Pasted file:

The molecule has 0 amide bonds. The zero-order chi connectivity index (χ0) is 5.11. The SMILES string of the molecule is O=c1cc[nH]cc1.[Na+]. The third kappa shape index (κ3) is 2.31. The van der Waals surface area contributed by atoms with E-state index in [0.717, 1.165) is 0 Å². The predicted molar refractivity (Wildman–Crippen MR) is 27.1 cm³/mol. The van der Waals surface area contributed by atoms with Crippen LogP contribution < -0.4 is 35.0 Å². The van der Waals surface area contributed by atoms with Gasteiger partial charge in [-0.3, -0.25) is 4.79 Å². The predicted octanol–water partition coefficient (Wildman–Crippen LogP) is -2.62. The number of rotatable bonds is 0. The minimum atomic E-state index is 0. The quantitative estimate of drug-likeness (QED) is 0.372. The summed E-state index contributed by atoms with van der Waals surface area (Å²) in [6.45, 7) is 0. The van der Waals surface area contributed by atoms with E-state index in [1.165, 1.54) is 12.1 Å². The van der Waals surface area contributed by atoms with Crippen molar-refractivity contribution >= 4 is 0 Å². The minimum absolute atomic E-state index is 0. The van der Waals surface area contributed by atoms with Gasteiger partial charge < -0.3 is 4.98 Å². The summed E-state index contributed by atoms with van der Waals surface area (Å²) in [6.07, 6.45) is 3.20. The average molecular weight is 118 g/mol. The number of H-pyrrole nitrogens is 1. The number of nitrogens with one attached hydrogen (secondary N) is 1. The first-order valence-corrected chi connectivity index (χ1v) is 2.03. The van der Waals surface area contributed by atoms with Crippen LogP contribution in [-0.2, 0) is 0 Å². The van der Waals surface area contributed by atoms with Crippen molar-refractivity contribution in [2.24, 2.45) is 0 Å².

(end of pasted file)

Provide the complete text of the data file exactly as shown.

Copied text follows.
The molecule has 0 amide bonds. The zero-order chi connectivity index (χ0) is 5.11. The SMILES string of the molecule is O=c1cc[nH]cc1.[Na+]. The third kappa shape index (κ3) is 2.31. The van der Waals surface area contributed by atoms with E-state index in [0.717, 1.165) is 0 Å². The predicted molar refractivity (Wildman–Crippen MR) is 27.1 cm³/mol. The van der Waals surface area contributed by atoms with Crippen LogP contribution < -0.4 is 35.0 Å². The van der Waals surface area contributed by atoms with Gasteiger partial charge in [-0.3, -0.25) is 4.79 Å². The predicted octanol–water partition coefficient (Wildman–Crippen LogP) is -2.62. The number of rotatable bonds is 0. The minimum atomic E-state index is 0. The quantitative estimate of drug-likeness (QED) is 0.372. The summed E-state index contributed by atoms with van der Waals surface area (Å²) in [6.45, 7) is 0. The van der Waals surface area contributed by atoms with E-state index in [1.165, 1.54) is 12.1 Å². The van der Waals surface area contributed by atoms with Crippen molar-refractivity contribution >= 4 is 0 Å². The minimum absolute atomic E-state index is 0. The van der Waals surface area contributed by atoms with Gasteiger partial charge < -0.3 is 4.98 Å². The summed E-state index contributed by atoms with van der Waals surface area (Å²) in [6.07, 6.45) is 3.20. The average molecular weight is 118 g/mol. The number of H-pyrrole nitrogens is 1. The number of nitrogens with one attached hydrogen (secondary N) is 1. The first-order valence-corrected chi connectivity index (χ1v) is 2.03. The van der Waals surface area contributed by atoms with Crippen LogP contribution in [-0.2, 0) is 0 Å². The van der Waals surface area contributed by atoms with Crippen molar-refractivity contribution in [2.24, 2.45) is 0 Å².